Tuesday, 21 August 2018
Moreton Electorate: The Murri School
Last Saturday I was privileged to host a forum at The Murri School in Acacia Ridge, a special private school in my electorate of Moreton. Senator Patrick Dodson and Queensland state minister Leeanne Enoch joined me for a discussion with leaders and members of the Indigenous community, along with leaders of my multicultural community. I particularly acknowledge Uncle Des, Uncle Bob, Aunty Alex, Kim and Victor, Lewis Lee and Surendra Prasad—Lewis Lee is from the Chinese community and Surendra Prasad is from the Indian community. I'd like to particularly thank the Murri School for allowing us to use their school for this special event. It was a fitting venue to hold this important dialogue.
What was the dialogue? It was held because the Aboriginal and Islander Independent Community School, known as 'The Murri School', has a special place in the heart of the south side of Brisbane. It was established in 1986 'to promote the development of Indigenous students as independent and skilled people who are culturally, morally and socially responsible, employable, capable of self-fulfilment and of contributing to society'. The school has given Indigenous families a real choice of education for their children. This choice contributes to real self-determination in educational outcomes for students and their families.
The purpose of the discussion on Saturday was also about self-determination. It was about the start of a conversation with local community leaders about the path to constitutional recognition in the wake of the Uluru Statement from the Heart. I was very proud to be a part of this special and important event in Moreton. For far too long our First Nations peoples have been left out of this nation's conversation. They're not even on our birth certificate, despite building and actually owning the hospital. For far too long white Anglo-Saxon men especially have made laws without any consultation or even consideration about how those laws will impact on First Nations people. For far too long we have been blind to the learnings of 60,000 years of caring for country by our First Nations peoples. In Moreton, we started the conversation to learn from 60,000 years of lessons—3,000 generations of passing down knowledge. Moreton is the most multicultural electorate in Queensland, so it is important to include our multicultural leaders in this conversation. We can all learn together.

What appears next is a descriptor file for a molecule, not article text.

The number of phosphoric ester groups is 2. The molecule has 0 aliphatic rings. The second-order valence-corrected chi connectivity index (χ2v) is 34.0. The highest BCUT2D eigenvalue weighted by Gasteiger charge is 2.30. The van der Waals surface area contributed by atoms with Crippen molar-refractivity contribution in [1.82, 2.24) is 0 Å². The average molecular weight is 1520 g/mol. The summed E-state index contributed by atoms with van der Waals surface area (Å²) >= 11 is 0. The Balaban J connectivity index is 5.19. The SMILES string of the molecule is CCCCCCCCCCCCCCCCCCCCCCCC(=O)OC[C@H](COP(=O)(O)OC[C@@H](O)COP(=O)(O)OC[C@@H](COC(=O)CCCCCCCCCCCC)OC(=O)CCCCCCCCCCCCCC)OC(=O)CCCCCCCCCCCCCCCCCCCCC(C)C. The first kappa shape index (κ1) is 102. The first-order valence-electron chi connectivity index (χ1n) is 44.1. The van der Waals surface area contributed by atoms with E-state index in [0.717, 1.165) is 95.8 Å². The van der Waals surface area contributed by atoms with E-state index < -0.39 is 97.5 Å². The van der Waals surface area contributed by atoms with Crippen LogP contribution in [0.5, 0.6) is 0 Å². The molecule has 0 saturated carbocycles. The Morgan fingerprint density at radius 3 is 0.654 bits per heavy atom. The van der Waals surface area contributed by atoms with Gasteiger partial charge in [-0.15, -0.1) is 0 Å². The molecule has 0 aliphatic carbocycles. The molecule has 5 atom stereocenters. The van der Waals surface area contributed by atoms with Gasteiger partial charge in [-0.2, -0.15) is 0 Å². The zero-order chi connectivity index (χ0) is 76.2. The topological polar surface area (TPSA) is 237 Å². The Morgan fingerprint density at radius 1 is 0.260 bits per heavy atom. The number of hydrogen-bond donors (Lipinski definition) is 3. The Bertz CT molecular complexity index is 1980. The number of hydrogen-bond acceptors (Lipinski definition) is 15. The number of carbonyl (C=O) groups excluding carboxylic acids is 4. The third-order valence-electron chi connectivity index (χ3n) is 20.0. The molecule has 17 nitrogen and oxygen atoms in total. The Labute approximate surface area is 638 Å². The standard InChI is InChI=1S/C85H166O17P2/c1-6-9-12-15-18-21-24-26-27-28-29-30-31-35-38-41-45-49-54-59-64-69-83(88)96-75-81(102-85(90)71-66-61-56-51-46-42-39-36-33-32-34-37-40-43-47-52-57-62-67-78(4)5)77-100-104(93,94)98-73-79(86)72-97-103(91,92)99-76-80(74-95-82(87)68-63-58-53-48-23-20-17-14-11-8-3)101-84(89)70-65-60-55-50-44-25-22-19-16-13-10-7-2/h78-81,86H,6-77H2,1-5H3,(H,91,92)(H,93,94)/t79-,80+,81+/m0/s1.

Senator Patrick Dodson, as co-chair of the Joint Select Committee on Constitutional Recognition Relating to Aboriginal and Torres Strait Islander Peoples was able to speak about the interim report that his committee has recently tabled. Senator Dodson shared the work the committee has achieved so far and the work that is still to be done before the inquiry is complete.
The Queensland minister, Leeanne Enoch—the first female Murri minister in Queensland—shares some of my electorate. Leeanne has a special connection with the Indigenous community, so I was particularly pleased she could help host this forum. Minister Enoch said: 'The event occurred at a time when Australia finds itself at a crossroads once again regarding the future direction of First Nations relationships. Comments like those put forward by'—and I will say his name—'Senator Anning last week once again created a platform of division in this country. The discussion regarding constitutional reform, truth-telling and agreement-making—or treaty—are critical at this time in our history. It is through our progression towards an honest, faithful understanding of our past and a respectful, dedicated agreement for the future that extremist views shared in our parliaments would be held to account. This conversation enabled us to take an important first step towards understanding the most powerful path forward.'
It is my hope that this forum held in Moreton is just the beginning, that Moreton can help lead the discussion, that we can work together, bringing all members of the community on this journey with us. I feel deeply that we have a lot to learn from our First Nations peoples, especially in their understanding of caring for this country, the only country that we have. For 60,000 years, the Aboriginal and Torres Strait Islander community have looked after and cared for the land to which we all belong. It has, sadly, copped a bit of a hiding over the last 225 years or so, but it is still the only country to which we belong.
I wrote a paper with Senator Dodson recently that touched on this very issue. The paper noted that our Constitution contains a long list of responsibilities of the Commonwealth government, as written by white men back in the late 1890s, but caring for country is not one of them. The sense of duty of our First Nations peoples to care for country has continued, notwithstanding the colonial and federal shenanigans that have gone on around them. A whole-of-country problem needs a whole-of-country solution. We can learn so much from the example long set by our First Nations peoples. We have so much to learn.